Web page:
Diminishing returns is right. To save money, go mid-ranged and keep it for 3-5 years.

    Multi-GPU rigs for nothing but gaming is plain stupid. Driver issues, games not making use of it, microstuttering, heat produced and overall price value make it a bad road to go down. Don't.
     
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  13. Wizerzak
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    Member Wizerzak Because I'm a potato!

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    OK, I'm starting to get it now. So, bearing in mind I won't be buying the PC for a while (up to 10 months), would you still say £750 will cover everything and play on high graphics? Then 2 or 3 years later buy a new GPU for about £150-£200?? (I haven't really looked at costs for GPUs)
     
  14. Psionic Roshambo

    Member Psionic Roshambo GBAtemp Advanced Maniac

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    My advice is just build something nice and don't worry about what will come out in a year or two, things are a lot less "Upgrade now or be left behind!!!" than they used to be. Odds are your PC you build today will outclass any consoles coming down the pipe. So really that would be my target, just slightly better then the next Xbox or Playstation machine, if you are worried about games, going over those two machines or the Wii-U will get you almost nothing since most games will just be ports from those machines anyway.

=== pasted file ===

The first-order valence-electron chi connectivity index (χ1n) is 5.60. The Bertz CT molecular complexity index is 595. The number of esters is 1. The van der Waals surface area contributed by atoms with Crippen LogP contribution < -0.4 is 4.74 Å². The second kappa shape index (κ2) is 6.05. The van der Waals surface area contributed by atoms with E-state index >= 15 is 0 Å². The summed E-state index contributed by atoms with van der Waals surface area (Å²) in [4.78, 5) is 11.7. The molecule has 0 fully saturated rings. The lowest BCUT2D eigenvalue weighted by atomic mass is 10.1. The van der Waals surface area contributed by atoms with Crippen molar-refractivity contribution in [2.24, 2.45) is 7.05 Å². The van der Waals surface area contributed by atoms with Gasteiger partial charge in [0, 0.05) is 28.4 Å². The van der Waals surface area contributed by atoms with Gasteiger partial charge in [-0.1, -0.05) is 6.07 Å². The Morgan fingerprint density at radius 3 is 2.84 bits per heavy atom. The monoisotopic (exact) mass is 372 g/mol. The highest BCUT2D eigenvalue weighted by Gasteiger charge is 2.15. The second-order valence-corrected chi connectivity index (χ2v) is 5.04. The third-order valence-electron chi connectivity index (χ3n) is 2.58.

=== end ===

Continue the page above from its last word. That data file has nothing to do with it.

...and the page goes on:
15. Originality

    Member Originality Chibi-neko

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    Games are mostly GPU orientated, so get a good enough CPU (e.g. E8400, i5-2500K, i5-3750K) and motherboard (Asus Maximus V Gene) and 8GB of RAM and that'll be the backbone of your system for a long time (4-7 years). HDD is cumulative - I'm currently filling all 6 SATA slots. The case, as long as it has good enough ventilation, you will never replace. The PSU, if it's from a good brand with a high enough wattage, will also last you ~10 years.

    All that's left is the graphics. Current CPUs (except Bulldozer) all have built in graphics, which are good enough for basic gaming but you wouldn't rely on it. For real gaming, you need a graphics card. The higher up the scale you go, the more it'll cost and the lower the % performance increase gets (diminishing returns). Generally it's best to go as high as you can afford, aiming for the midrange graphics which are known to last long enough to make it worth the money. The best example of this was the GTX 460, followed by the 560. Rumors of the GTX 660 are around the corner, but nVidia can be a bit slow incorporating flagship technologies in their mid-range line.